However, the North Italian had accumulated two titles, one in Sofia last autumn, then the Great Ocean Road title in Melbourne this January. Still more impressive, he reached the final of the Miami Masters followed by the semis in Barcelona.
Here, Nadal took first blood, 2-0, though the lead was short-lived, as Sinner broke back in a long third game. The Italian broke again, too, and then resisted Nadal through a long hold, 4-2, fending off another break point.
Sinner went on to serve for the set, but Nadal broke back to love, as Sinner fired down a huge and nervy double fault: 5-5. The teenager’s game continued to unravel with a slew of errors, and Nadal broke to take the opener, 7-5.
The Italian went off court, apparently with an eye problem, and came back to find himself two breaks down in short order, 4-0, but the Italian bounced back to break twice in return, only to concede another break, 5-3. Nadal would not make a mistake, serving it out, 6-3.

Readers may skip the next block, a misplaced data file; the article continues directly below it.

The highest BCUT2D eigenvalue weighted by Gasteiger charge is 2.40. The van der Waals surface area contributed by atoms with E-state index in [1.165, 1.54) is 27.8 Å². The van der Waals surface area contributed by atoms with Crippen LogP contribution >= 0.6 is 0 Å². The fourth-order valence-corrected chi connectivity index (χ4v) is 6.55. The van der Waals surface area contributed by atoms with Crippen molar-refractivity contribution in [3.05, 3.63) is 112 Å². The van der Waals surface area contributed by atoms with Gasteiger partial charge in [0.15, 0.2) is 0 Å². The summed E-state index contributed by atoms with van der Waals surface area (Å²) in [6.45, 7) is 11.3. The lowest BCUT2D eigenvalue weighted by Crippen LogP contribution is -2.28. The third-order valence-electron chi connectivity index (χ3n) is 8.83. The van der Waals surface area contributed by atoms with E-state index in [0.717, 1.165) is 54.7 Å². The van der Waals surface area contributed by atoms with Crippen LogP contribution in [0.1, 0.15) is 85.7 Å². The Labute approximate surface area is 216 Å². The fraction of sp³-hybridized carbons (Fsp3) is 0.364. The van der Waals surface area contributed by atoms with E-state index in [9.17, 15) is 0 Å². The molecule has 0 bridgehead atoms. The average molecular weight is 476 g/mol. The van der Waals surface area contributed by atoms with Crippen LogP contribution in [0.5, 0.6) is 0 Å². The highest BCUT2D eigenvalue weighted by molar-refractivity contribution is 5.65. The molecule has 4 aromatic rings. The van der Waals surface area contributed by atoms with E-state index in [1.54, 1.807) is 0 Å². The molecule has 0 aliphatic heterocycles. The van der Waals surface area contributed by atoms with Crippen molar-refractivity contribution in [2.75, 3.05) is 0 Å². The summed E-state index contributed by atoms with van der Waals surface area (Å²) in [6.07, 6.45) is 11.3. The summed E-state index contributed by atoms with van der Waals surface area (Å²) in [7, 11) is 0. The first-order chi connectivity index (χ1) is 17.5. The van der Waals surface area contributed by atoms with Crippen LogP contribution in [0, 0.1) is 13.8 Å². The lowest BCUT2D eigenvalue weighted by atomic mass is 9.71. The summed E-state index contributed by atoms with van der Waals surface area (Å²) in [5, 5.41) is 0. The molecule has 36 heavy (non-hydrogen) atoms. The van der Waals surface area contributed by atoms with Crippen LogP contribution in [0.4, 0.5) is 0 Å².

It established the winning pattern for Nadal: He was now bristling with confidence, manipulating the angles and the top-spin, and defending with extraordinary athleticism. For all Sinner’s ability, power, and clever baseline patterns, he was limited by a lack of creativity. Nadal knew he had his man, broke three times in the third, and served for the match.
Sinner tried the attacking net play to earn a break chance, but it was too little too late. The defending champion sealed his 35th consecutive set at Roland Garros, his 104th match-win, 6-0, while Sinner left court with a lesson learned. He, like his compatriot Musetti, will be back.
For now, Nadal takes one step closer to a Djokovic semi-final, but will first play No10 seed Diego Schwartzman, who beat Jan-Lennard Struff, 7-6(9), 6-4, 7-5, to reach the quarter-finals for the third time. The Argentine, who has not lost a set in the tournament, was beaten in the semis last year by Nadal, one of 10 wins from 11 previous matches.